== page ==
Chronicles of Oklahoma

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Chronicles of Oklahoma
Volume 5, No. 1
March, 1927


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The superficial observer is inclined to think that as our state is new our historical resources are limited when compared with other states in the Union. On the contrary Oklahoma is rich in history that is unique in its ramifications, and in its varied and interesting sources it is paralleled by few other states. But as the annals and chronicles that make up the story of our state have not yet been incorporated into a work called a History of Oklahoma, only a small part is available to the student who has not the facilities for making extended research. Our documentary history has been in the process of recording for many years, and most of the source material from which our history in the future will be written, is scattered far and wide over the country.

While our history is not yet easily available to the reader, important contributions have been made by Thoburn, Buchanan, Dale, Gittinger, Wright, and others who have put the student under obligations for their well-known though necessarily condensed studies of Oklahoma history. But most of our published history is to be found as parts of works extending into other field’s written over a period of many years, and scattered throughout an extensive bibliography.

The horizon that bounds our known history is dimly visible in a background of French and Spanish efforts at colonization and trade and the conquest of our Indians. In the early French accounts of this, their Louisiana, we learn what this Southwestern country was like, of the identity, customs and wars of the Indians who claimed dominion over this country. These accounts we find in such works as Histoire de la Louisiane by Le Page du Pratz published in Paris in 1758; Margry, Pierre, Decouvertes et etablissements des Francais dans l’ouest et dans le sud l’Amerique Septentrionale (1614-1754), memoires et documents originaux Pits I-VI. Paris 1875-86; La Harpe, Bernard de. Journal historique de d’establissement des Francais a la Louisiane, Nouvelle Orleans, 1831; Itineraire des Francais dans la Louisiane par Louis Du-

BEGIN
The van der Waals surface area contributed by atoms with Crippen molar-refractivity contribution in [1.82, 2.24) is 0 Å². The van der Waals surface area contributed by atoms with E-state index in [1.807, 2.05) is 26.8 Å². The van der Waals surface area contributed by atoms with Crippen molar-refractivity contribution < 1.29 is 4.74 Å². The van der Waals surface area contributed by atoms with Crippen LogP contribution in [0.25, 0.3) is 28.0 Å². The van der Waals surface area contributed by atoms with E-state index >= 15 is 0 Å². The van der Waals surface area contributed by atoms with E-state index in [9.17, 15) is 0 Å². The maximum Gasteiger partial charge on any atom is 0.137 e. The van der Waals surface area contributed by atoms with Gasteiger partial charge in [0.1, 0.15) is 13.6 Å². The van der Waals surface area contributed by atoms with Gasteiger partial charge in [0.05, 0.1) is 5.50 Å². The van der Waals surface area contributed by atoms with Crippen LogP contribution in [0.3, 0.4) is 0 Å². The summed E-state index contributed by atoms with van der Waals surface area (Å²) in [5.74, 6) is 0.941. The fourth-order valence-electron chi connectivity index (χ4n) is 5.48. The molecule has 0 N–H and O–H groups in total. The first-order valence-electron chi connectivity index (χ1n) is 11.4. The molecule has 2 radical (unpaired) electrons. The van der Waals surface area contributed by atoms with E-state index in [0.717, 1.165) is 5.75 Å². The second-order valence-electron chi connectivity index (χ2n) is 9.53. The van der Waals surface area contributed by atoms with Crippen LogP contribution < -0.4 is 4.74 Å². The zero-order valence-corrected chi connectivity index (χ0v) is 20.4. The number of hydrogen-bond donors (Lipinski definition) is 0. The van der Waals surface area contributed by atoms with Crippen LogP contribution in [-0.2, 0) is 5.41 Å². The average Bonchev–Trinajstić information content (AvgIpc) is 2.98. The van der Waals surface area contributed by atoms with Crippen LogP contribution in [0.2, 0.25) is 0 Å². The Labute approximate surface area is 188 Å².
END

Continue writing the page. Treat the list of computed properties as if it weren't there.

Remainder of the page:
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broca, Paris 1802; Travels through that part of North America Formerly called Louisiana by M. Bossu, Captain of the French Marines, Translated from the French by John Reinhold Forster F. A. S. London 1771.

As these French accounts were much concerned with the Osage Indians we find them continued after the United States acquired Louisiana. Among these are Lettres Edifiante including accounts by Jesuit priests among the Osage Indians, published in periodical form at Lyons under the title Annals de l’association de la Propagation de la foi beginning in 1827; Travels to the Prairie Osages, Louisiana and Missouri 1839-40 by Victor Texier, Paris 1844; Journey to the country of the Osages by Louis Richard Cortambert, Paris 1837; Voyage dans les deux Louisianes, chez les nations sauvages du Missouri in 1801-2-3 Perin du Lac, Paris 1405.

One feature of Oklahoma history that makes it unique among the states of the Union is its varied and in a measure, conflicting sovereignty. In common with all of Louisiana, it was first under the French flag; from 1762 to 1800 under Spanish dominion, and for three years again subject to France. From the date of the Louisiana Purchase in 1803 until the ratification of the Spanish treaty of 1819 a controversy raged as to whether part of it belonged to Spain or the United States. And after that treaty settled the boundary on Red River, the Republic, and later state of Texas, continued to claim part of southwestern Oklahoma until the controversy was settled by the United States Supreme Court in the celebrated case of United States vs. Texas.1

The Spanish treaty fixed upon Red River as far up as the one hundredth meridian as the boundary line between the United States and Texas. When Captain R. B. Marcy made his exploration of Red River in 1852, he filed with his report a map indicating that there were two principal forks of Red River and that the south one was the main stream and therefore a large tract of land between those forks claimed as part of Texas, really belonged to the United States; but Texas continued to exercise dominion over this region and efforts to adjust the matter were vain. The act of Congress of May 2, 1890, creating the Territory of Oklahoma, authorized the